I never do this, but here I am liveblogging from the concluding keynote at MacArthur’s Digital Media and Learning conference, one which heralds the arrival of “our field,” as Eszter Hargittai put it during last night’s keynote panel. Generally I am finding this conference really really good. One of the reasons is the evocativeness of the work here. Even when it’s not pushing out paradigms that I want to use, it’s giving terms to react against or through from different contexts, such as education.
One of the educators’ panels asked us to come up with a definition of “digital citizenship.” This was a lot more productive a paradigm than the “digital natives” discourse I’ve been seeing that takes off from John Palfrey’s popular recent book. Digital native implies a special, exceptionally enabled sort of person, independent of race, class, or other factors–but as Livingstone’s ethnographies show, there is actually quite a low level of skill in young people’s use of the Internet, something that Siva Vaidhyanathan and Hargittai have noted.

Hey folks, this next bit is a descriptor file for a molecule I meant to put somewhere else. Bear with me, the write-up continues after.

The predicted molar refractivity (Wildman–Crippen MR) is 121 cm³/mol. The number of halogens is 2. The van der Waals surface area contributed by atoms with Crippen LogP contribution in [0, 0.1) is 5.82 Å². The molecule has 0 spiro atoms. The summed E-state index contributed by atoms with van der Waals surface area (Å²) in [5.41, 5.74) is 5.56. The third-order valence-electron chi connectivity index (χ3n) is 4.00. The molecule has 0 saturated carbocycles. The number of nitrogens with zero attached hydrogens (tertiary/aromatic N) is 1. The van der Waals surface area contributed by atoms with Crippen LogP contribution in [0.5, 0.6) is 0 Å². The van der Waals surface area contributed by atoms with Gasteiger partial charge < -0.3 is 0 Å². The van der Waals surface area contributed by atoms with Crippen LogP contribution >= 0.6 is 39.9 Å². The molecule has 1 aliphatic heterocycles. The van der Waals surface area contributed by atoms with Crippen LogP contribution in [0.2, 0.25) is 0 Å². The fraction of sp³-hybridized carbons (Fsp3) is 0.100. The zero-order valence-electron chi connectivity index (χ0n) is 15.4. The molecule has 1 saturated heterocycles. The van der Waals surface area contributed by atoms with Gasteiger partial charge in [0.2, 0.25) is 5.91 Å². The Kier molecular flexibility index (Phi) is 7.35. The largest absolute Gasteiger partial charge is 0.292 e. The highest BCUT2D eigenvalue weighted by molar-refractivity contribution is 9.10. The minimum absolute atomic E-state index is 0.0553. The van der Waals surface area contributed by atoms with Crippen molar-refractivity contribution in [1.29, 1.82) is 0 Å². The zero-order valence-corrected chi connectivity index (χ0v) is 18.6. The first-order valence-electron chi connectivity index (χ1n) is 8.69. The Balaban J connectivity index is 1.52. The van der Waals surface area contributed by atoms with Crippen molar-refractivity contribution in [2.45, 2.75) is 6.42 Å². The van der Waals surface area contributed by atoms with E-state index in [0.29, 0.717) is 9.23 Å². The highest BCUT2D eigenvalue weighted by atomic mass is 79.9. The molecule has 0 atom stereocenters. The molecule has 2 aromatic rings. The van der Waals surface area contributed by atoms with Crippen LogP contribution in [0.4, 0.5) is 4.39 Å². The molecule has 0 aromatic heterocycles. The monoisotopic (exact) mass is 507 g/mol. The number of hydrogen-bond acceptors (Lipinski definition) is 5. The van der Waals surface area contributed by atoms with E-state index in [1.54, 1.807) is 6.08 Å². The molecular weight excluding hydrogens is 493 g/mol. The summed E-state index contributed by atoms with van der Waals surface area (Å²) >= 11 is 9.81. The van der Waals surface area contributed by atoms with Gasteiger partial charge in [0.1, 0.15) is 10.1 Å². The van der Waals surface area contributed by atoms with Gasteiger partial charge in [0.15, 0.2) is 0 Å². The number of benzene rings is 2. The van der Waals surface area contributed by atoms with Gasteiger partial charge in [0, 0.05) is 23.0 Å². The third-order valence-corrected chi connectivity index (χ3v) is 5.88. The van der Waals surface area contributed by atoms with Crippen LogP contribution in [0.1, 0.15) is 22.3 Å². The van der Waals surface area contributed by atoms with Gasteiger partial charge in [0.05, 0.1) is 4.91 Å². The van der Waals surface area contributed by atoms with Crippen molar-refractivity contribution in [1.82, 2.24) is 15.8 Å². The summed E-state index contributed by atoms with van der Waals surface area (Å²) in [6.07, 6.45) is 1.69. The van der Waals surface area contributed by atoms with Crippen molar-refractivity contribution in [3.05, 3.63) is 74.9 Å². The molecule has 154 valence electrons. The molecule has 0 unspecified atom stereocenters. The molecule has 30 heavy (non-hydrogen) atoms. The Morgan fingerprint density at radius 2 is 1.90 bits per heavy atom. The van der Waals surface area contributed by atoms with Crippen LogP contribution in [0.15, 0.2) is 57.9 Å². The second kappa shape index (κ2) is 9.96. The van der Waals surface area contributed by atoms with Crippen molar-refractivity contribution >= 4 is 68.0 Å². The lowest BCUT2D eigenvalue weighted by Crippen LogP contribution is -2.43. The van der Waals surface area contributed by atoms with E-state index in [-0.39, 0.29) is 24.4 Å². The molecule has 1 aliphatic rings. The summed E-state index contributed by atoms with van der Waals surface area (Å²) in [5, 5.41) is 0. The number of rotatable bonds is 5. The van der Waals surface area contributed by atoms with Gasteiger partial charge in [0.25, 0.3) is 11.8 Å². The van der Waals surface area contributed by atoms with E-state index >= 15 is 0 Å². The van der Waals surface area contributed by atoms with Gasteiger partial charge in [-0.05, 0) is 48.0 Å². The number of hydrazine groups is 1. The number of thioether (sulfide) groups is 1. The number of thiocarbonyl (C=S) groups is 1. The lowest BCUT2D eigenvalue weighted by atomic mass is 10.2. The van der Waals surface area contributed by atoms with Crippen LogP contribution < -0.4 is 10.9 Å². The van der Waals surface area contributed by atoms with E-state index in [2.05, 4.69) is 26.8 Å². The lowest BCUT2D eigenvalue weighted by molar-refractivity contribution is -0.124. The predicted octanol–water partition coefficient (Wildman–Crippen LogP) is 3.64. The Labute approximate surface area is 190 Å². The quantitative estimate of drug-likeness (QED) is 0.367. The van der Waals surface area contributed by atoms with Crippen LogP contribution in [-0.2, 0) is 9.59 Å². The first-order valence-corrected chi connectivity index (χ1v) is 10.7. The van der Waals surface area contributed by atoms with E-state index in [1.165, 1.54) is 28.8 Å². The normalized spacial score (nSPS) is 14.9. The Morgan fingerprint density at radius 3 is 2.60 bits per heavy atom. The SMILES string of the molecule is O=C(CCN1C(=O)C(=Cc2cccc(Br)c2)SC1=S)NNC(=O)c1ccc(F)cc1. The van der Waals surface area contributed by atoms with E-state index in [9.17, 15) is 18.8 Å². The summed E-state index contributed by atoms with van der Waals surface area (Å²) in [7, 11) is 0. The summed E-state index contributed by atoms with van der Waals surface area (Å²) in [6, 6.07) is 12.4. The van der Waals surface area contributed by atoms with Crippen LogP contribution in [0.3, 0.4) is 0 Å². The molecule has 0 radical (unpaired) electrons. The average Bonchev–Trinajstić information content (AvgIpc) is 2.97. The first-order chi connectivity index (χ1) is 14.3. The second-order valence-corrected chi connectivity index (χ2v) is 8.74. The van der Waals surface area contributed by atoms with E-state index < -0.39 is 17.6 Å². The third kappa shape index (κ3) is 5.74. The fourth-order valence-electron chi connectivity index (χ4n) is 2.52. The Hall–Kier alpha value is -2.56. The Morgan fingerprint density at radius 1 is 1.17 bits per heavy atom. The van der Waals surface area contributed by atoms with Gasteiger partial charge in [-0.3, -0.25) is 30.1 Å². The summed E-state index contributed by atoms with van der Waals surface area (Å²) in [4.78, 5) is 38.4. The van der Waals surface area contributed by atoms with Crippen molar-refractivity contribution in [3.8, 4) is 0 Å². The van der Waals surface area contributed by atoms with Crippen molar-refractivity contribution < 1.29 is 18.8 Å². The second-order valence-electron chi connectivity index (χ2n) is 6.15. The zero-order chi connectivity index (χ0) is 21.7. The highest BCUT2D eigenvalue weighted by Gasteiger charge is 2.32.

Digital citizenship implies instead rights, soverignty, and a sometimes vexed relationship to affordances which works better to my mind. The rights to free movement (across platforms, standards, virtual worlds), the rights to speak your own language, the rights to access–these are less utopian ideas than “digital natives,” who seemingly need nothing and “naturally” know how to do everything.
I am almost out of batts! more later.